Japan has always been known as a land full of diverse spiritual beliefs and mysticism. After World War II ended, Japan’s new pacifist Constitution gave its people greater religious freedom than never before. However, this tolerance to all beliefs also gave rise to a number of bizarre cults, with one of the most notorious being the Aum Shinrikyo cult which was responsible for the 1995 sarin gas attack on Tokyo’s subways. This list takes a look at ten other Japanese cults that, although not as infamous as the afore-mentioned group, nevertheless deserves recognition because their leaders and members make crazy seem effortless.
Chicken farmer Miyozo Yamagishi built a rural community in 1952 to accommodate those who felt alienated and disillusioned by Japan’s growing industrialization. Since its inception, the Yamagishi Society has grown to several thousand adherents in Japan and around the world. Members live together in little communes and work in a mainly agricultural setting. The society supports itself by selling vegetables and dairy products. Members share everything and all items are free inside the commune. However, while sounding like a hippie paradise, former members have shed light on Yamagishi’s inner workings. People who want to become full-fledged members are required to donate all their earthly possessions to the group. Once inside the commune, the leaders strictly regulate all their members’ activities. More disturbingly, they also separate the children who are aged five and above from their parents and place them in a segregated all-kids commune where they are highly encouraged to take care of themselves.
In addition to being insane, Yuko Chino lacked good fashion sense when she formed her weirdly-dressed cult in 1977. She and her members believed that electromagnetic waves were the root cause of all environmental disasters and that the future appearance of a mysterious tenth planet would mess up earth’s magnetic poles and trigger doomsday. Even more bizarre, they believed that communists were attacking them with electromagnetic waves. To protect themselves from the alleged attacks, they wore all-white garments, surgical masks and travelled around in white vans. The group first made headlines in March 2003 when they tried to abduct a stranded wild seal (which had become a national celebrity) in one of Tokyo’s main rivers. They believed that they should return the seal to its natural habitat to prevent doomsday.
One month later in April, the cult occupied road in a mountainous area west of Tokyo. Members lined the crash barriers and trees with white fabric and explained that they were preparing a doomsday shelter for their Apocalypse which they calculated would happen on May 15 of that year. After authorities broke their camp, the cult settled in a remote village and waited for doomsday. When the fated day came and went without much incident, the group’s second-in-command re-calculated the date to May 22. After the world embarrassed them a second time by not exploding, the group faded into obscurity. 8 years later, Harold Camping pulled off the same doomsday stunt prediction twice and failed in similar spectacular fashion.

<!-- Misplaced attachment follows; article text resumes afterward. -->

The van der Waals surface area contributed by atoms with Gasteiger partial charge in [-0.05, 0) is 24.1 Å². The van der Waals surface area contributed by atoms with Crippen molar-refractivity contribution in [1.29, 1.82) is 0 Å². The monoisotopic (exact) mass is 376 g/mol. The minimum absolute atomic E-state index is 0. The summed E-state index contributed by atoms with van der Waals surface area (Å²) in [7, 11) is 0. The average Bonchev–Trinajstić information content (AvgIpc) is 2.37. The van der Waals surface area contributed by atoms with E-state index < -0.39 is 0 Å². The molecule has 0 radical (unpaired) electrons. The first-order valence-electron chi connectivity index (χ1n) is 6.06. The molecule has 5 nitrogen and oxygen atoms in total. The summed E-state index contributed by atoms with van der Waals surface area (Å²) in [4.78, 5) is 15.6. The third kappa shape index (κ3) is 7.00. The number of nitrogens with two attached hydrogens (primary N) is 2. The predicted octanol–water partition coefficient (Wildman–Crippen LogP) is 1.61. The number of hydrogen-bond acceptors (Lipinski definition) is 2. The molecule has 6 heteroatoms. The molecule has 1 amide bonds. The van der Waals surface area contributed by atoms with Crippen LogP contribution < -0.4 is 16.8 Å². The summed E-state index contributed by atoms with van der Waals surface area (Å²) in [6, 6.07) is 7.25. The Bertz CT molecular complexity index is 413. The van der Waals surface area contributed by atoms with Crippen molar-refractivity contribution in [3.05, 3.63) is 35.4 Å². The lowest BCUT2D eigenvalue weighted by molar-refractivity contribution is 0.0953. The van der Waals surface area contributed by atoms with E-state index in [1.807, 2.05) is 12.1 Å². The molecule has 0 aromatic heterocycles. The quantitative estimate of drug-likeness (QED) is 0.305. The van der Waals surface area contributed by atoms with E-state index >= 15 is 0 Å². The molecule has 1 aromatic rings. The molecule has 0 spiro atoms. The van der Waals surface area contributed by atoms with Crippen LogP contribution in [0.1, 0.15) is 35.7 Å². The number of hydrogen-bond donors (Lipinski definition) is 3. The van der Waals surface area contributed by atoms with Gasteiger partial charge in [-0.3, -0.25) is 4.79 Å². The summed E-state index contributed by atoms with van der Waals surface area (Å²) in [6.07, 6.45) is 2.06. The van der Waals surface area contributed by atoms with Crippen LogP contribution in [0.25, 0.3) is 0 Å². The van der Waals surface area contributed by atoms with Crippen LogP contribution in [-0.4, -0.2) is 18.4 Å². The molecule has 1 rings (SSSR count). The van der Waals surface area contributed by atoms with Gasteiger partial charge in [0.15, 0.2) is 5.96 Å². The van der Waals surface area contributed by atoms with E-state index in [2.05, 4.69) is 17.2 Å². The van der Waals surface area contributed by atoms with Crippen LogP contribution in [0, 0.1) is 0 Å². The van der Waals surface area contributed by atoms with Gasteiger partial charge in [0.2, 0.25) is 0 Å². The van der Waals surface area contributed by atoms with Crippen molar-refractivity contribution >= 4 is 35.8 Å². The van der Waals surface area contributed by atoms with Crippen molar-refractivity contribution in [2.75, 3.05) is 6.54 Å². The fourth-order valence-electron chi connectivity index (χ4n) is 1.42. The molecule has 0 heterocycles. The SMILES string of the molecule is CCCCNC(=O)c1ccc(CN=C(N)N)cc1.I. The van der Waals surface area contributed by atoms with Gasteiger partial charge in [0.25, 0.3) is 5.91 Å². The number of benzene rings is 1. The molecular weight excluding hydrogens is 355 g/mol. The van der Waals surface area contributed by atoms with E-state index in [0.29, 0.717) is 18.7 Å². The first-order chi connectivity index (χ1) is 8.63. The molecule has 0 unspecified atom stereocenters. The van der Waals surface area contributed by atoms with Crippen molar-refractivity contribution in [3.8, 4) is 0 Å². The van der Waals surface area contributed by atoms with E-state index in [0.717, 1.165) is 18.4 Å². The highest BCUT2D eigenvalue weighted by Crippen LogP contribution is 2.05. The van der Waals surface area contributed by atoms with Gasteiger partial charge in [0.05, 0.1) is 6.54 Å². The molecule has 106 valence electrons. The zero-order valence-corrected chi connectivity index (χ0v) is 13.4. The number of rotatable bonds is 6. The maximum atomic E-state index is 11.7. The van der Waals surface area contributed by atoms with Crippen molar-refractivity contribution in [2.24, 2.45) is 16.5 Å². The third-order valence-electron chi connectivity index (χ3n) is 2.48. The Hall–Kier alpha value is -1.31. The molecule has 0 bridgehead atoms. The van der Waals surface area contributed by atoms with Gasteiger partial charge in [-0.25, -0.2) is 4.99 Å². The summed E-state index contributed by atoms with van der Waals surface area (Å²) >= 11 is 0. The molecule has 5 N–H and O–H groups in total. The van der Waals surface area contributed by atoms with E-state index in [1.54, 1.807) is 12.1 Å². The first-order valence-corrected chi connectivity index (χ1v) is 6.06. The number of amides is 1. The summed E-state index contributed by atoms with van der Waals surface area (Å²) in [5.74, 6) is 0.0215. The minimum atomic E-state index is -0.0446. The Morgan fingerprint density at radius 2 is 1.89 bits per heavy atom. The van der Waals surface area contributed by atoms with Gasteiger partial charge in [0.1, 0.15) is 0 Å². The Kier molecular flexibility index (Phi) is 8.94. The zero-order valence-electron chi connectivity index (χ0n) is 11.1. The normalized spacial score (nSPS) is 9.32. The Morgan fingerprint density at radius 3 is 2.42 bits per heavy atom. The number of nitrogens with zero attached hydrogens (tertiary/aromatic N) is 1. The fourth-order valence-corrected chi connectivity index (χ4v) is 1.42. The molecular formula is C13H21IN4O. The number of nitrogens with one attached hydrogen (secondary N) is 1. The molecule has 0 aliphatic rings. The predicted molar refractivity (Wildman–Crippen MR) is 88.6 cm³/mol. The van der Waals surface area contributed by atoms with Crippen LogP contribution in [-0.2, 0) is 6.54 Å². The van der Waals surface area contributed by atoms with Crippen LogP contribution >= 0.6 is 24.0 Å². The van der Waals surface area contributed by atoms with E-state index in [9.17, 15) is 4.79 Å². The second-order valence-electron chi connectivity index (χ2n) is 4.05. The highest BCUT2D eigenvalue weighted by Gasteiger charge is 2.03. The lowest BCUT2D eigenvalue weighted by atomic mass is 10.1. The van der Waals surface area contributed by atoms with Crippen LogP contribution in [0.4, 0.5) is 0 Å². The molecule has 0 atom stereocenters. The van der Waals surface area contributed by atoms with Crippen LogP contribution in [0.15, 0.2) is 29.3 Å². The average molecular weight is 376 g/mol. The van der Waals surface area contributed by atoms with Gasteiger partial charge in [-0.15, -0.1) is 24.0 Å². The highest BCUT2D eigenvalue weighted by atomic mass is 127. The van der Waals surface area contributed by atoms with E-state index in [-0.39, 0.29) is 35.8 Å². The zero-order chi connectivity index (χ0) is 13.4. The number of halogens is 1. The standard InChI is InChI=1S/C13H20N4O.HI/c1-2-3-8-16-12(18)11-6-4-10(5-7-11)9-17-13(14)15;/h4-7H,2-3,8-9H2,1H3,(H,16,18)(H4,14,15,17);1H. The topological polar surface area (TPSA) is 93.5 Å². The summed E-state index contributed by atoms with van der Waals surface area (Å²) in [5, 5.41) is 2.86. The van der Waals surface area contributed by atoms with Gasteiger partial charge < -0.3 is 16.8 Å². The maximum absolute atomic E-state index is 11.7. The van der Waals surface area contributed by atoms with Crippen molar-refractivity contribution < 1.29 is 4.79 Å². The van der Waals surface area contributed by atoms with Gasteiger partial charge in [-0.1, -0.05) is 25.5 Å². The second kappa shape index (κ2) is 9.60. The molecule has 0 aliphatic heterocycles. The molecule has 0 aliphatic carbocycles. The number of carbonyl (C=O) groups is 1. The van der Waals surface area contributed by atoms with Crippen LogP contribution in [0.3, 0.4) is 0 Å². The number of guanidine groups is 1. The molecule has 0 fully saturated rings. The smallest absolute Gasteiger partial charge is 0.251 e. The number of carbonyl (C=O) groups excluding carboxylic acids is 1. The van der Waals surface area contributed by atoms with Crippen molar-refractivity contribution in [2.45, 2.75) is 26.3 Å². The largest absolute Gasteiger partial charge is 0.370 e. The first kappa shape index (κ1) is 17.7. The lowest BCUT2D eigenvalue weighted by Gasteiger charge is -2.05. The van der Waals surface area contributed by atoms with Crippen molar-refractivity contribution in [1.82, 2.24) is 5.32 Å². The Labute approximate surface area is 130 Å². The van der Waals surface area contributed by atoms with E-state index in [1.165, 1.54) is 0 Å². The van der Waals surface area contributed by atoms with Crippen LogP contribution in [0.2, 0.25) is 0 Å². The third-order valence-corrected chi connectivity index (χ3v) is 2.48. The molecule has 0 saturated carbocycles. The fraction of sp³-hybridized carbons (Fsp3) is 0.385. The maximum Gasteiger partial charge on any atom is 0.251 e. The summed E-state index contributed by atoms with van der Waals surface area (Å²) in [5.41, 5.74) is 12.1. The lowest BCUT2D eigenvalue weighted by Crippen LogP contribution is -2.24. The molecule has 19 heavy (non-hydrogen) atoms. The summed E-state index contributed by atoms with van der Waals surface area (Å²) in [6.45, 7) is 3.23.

Extremist left-wing students who resented Japan’s historical aggressions towards its minorities and other countries formed this self-destructive cult in the late 1960s. They argued that before the arrival of the Japanese, the original inhabitants (Ainus, Okinawans, ethnic Koreans) lived together in perfect harmony with nature.
Between 1974 and 1975, the group carried out bombing attacks on industries they perceived to have exploited ethnic groups and other Asians. In particular, the attack on Mitsubishi company headquarters killed eight people and wounded several others. Police cracked down on the group and the courts sentenced its leaders to either death or life imprisonment. One of the leaders sentenced to die, Masashi Daidoji, later apologized for his role in the bombing, saying “Our causing casualties is not something I can justify.”
This was one cult that promised to literally save people’s soles (yes) and rip them off at the same time. Better known as the “foot-reading cult,” the whole scam started in 1980 when Hogen Fukunaga claimed that he became the successor of Jesus Christ and Buddha. He revealed that his new-found powers included the ability to diagnose diseases and look into the future by reading the soles of the feet. Afterwards, he then “assessed” (co-erced) his customers to attend expensive seminars to cure their illnesses and solve their problems. Most of his victims included housewives although he also instructed his henchmen to target patients at the hospitals and especially those scheduled for surgeries. Police got wind of his foul scheme and busted Fukunaga and his cohorts; his cult went bankrupt and he got 12 years in prison.
An accountant by profession, Koji Takahashi claimed that he became an enlightened guru and began to offer expensive self-enlightenment seminars in 1983. During that time he also supposedly learned supernatural healing techniques from an Indian healer whom he followed for 6,000 years through countless reincarnations. Over time, he acquired 200 core group members as well as a large following. In 1999, Takahashi tried to heal a long-time cult member who became comatose due to a cerebral hemorrhage. He ordered the son who was also a member to transfer the man from the hospital to a hotel room. Takahashi then administered his healing touch or “shakty pats” to the man in several sessions. Without proper medical care, the victim died soon afterwards; Takahashi and the cult members noted his decomposing body as a sign that he was recovering.